A presidential hopeful has taken a mistress. The time is the eighteenth century and the politicians involved are Hamilton and Jefferson. This is dramatized history at its best and presidential politics at its most fascinating.
A presidential hopeful has taken a beautiful, vulnerable woman as his mistress, though both are married to others. His rival for the presidency of the United States has even more sensational secrets to guard about his own past. An ambitious journalist unearths the stories of the private lives of both, and he hefts in his hand what he calls "the hammer of truth."
The time is the end of the eighteenth century. The political figures whose intimate lives are about to be revealed are Alexander Hamilton and Thomas Jefferson. The journalist out to shape the course of the young nation's history is "that scurrilous scoundrel Callender," the fugitive from Scottish sedition law who pioneered the public exposure of men in power. The women he makes famous are the mysterious Maria Reynolds and the slave Sally Hemings.
The novelist and Pulitzer Prize-winning columnist William Safire brings these real characters in our history to life. He recounts the dramatic clash of the Founders and the first journalists -- drawn from actual events of the nation's beginnings -- that has special relevance for our time. Scandalmonger is dramatized history at its best and presidential politics at its most fascinating.
For those who think that Washington sex scandals and lurid journalism are recent developments, this novel will be a revelation, for Safire shows vividly how media intrusiveness into private lives -- and politicians' cool manipulation of the press -- are as old as the Constitution.
The "scandalmonger" of the title is James Thomson Callender, a writer with a poisonous quill pen who is secretly on the payroll of Vice President Jefferson. When Callender publishes documents leaked to him about a secret Congressional investigation into Treasury Secretary Hamilton's financial dealings, Hamilton counters with a confession of an affair with the blackmailing Mrs. Reynolds -- admitting to a sin but not a crime.
Callender's scathing newspaper attacks on Hamilton and on President John Adams as a "hoary-headed incendiary" so incensed the Federalists in power that they enacted the Sedition Act to crush freedom of speech. The scandalmonger was convicted and jailed, but his widely reported martyrdom after an unfair trial angered many voters and helped to sweep the Jeffersonians into power.
The new President pardoned his partisan publicist but refused to reward him -- indeed, cut him off in favor of less divisive supporters. Broke and betrayed, Callender set out to wreak vengeance on his former hero by breaking the story of Jefferson's fathering of children with his slave Sally Hemings -- an account that would be scornfully disbelieved until largely authenticated by DNA evidence almost two centuries later.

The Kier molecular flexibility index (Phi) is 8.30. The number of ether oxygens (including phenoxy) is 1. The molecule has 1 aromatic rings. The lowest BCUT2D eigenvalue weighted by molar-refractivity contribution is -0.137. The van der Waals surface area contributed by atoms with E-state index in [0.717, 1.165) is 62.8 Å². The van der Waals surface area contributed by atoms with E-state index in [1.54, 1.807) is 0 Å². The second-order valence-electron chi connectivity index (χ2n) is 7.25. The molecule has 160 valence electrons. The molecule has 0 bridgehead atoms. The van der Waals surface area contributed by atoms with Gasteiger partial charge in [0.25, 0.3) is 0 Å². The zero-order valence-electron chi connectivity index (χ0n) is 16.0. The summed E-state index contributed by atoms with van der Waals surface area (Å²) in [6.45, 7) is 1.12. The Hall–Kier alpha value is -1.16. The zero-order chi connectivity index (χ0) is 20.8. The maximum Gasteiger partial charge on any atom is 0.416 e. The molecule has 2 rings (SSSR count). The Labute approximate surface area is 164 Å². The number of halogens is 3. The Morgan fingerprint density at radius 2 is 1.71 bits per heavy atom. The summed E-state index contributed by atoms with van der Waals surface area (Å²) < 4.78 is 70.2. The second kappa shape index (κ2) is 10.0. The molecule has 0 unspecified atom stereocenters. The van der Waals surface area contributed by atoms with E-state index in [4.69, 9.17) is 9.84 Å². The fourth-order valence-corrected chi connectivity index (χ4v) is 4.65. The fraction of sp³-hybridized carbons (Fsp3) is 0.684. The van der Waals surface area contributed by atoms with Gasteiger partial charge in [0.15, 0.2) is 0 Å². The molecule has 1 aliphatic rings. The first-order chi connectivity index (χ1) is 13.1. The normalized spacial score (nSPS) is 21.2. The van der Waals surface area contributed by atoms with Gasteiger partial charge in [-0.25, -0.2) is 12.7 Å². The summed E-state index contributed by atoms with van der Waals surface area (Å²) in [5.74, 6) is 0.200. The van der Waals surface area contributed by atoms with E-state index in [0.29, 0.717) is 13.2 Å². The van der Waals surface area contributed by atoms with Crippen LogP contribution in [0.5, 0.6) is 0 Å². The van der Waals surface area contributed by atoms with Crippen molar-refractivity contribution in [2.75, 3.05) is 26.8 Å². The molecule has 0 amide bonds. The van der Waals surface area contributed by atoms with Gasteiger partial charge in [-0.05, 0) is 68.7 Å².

Central to the story of Scandalmonger is the enigmatic allure of Maria Reynolds, a haunting adventuress who in real life bedazzled both Hamilton and his arch-enemy, Aaron Burr, and, in this novel, attracted the reviled scandalmonger as well.
Much of the dialogue of Presidents Washington, Adams, Jefferson, Madison, and Monroe is drawn from their letters. The accounts of libel and sedition trials to suppress the opinions of Callender and his bombastic newspaper antagonist, "Peter Porcupine," are accurate. Hamilton's passionate and ironic defense of freedom of the press is true (although the notes of his speech were fleshed out by Safire, a former White House speechwriter). In a unique "Underbook," the author scrupulously sets forth his scholarly sources, separating fiction from dramatized history -- and in so leveling with the reader, truly re-creates the passionate controversies of an era that presages our times.
December 17, 1792
"The man now in jail who got me into all this trouble says he has enough on the Treasury Secretary to hang him."
The note from his former clerk startled Frederick Augustus Muhlenberg. Squinting at the familiar, crabbed handwriting, the member of Congress from Pennsylvania -- about to begin his second term as Speaker of the House of Representatives -- read on: "Reynolds claims to have proof showing that Hamilton secretly engaged in speculation in government securities."
Alexander Hamilton corrupt? Muhlenberg's well-ordered Germanic mind refused to entertain the scandalous thought. President Washington's Secretary of the Treasury had been General Washington's courageous aide-de-camp in the War for Independence. He gave unity to the Union by having the Federal government assume the debts of the States. Everyone knew that Hamilton was the Cabinet officer that the great man would rely on most heavily in the second term soon ...
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